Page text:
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Talking with John Updike

It's surprising to hear John Updike refer to himself as a "self-employed writer." The term seems too precarious, too edgy to apply to the American literary giant who first broke into print in the country's premier literary magazine, THE NEW YORKER, in 1954 at the age of 22 and who has over the last 50 years produced 54 volumes of stories, novels, poems, and criticism, winning virtually every top American literary award. His new collection, EARLY STORIES, gathers the stories written between his first publication and 1975, just over 100. The audio version features 14 of the most well-known early stories, read by Updike himself, Edward Herrmann, and Jane Alexander.

 Of the audio production, the author says, "I'm very pleased they were able to get actors of such distinction. Herrmann has a lovely, easy voice, a good baritone. Jane Alexander has a kind of assertiveness in her voice; she takes command of the sentences." When asked about his own narration, he comments, "It's hard to reconstruct the voice that goes on in your head. 'Snowing in Greenwich Village' was a kind of a blow to have to record--I hadn't planned to--and there you have two women talking, so you're trying to pick your way between not only a male and a female voice but two female voices."

In his introduction, which Updike reads himself on the audiobook, he states that when writing these stories, he saw himself as "being in the business of delivering revelatory human news." Despite the difficulties of living that they portray, the stories are punctuated with joy, an upbeat postwar optimism. "Rapture is what you feel at moments, a sense of the world being so wonderful. I think of Wordsworth's words--'trailing clouds of glory do We come'--to describe that feeling of plain, unearned, undeserved happiness that comes upon my heroes: 'It's a miracle for the world to exist and for me to be alive in it.' The only thing tragic about this kind of joy is that it's going to end. For me, death is sort of the end of the party instead of the release that it is for many people."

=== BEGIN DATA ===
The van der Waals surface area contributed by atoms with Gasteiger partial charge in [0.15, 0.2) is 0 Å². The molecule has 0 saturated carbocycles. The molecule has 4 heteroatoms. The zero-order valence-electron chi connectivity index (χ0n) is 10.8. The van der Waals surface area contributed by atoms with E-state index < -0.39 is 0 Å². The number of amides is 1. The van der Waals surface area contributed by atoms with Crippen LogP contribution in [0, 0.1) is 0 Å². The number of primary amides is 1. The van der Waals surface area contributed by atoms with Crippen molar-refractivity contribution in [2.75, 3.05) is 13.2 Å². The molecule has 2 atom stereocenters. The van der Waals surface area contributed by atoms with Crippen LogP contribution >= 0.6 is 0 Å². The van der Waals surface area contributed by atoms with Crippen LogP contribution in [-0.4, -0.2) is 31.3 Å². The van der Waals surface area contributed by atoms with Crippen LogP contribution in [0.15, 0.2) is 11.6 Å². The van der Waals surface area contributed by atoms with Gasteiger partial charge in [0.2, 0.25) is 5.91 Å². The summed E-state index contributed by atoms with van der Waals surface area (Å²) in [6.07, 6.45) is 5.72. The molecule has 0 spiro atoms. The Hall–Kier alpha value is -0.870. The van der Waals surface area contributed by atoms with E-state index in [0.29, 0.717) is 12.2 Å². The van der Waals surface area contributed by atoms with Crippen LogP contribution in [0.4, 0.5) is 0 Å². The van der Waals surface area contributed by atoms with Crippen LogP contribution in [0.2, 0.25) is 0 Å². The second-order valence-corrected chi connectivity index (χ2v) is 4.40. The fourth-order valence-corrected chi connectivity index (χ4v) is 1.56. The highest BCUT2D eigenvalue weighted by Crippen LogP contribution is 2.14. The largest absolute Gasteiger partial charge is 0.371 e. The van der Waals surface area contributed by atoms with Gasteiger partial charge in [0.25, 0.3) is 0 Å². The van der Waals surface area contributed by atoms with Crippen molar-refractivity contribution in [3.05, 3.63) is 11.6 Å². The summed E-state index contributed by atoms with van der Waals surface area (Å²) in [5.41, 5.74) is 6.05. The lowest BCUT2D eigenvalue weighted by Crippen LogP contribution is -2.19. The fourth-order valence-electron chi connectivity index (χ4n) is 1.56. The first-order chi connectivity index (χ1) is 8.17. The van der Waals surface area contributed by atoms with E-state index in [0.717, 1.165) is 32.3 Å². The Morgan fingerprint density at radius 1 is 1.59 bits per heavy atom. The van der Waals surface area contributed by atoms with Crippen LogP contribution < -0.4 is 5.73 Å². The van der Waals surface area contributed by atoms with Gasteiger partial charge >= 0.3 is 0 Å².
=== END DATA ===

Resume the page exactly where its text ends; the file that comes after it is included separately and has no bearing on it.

Married and a father at a young age, Updike gave himself five years to break into writing. His fallback, he thinks, would have been journalism. But with his early success, his sustained renown, and his many accolades, one could say that Updike has made both the process and profession of writing look easy. In hindsight, he says, "It seems a little easier than it was at the time. Each inspiration--each day's work--has its challenge. In order to write, you've got to get up to 'a certain level.' You have to get into it." These days Updike writes at home, "upstairs in what used to be the maids' rooms." He works in three-hour sessions, for the most part, early in the day--"an hour to get into it, an hour when I'm really creative, and an hour trying to wind down.

"These are not very long workdays. But put them end to end, and it does add up. I've tried to apply myself conscientiously to the profession of writing. Most people get up earlier and work much longer days. There are many nice freedoms that a self-employed writer has, and I've tried to earn those by keeping at it."--Elizabeth K. Dodge
Photo by Martha Updike
February/March 2004

(c) AudioFile Publications, Inc.

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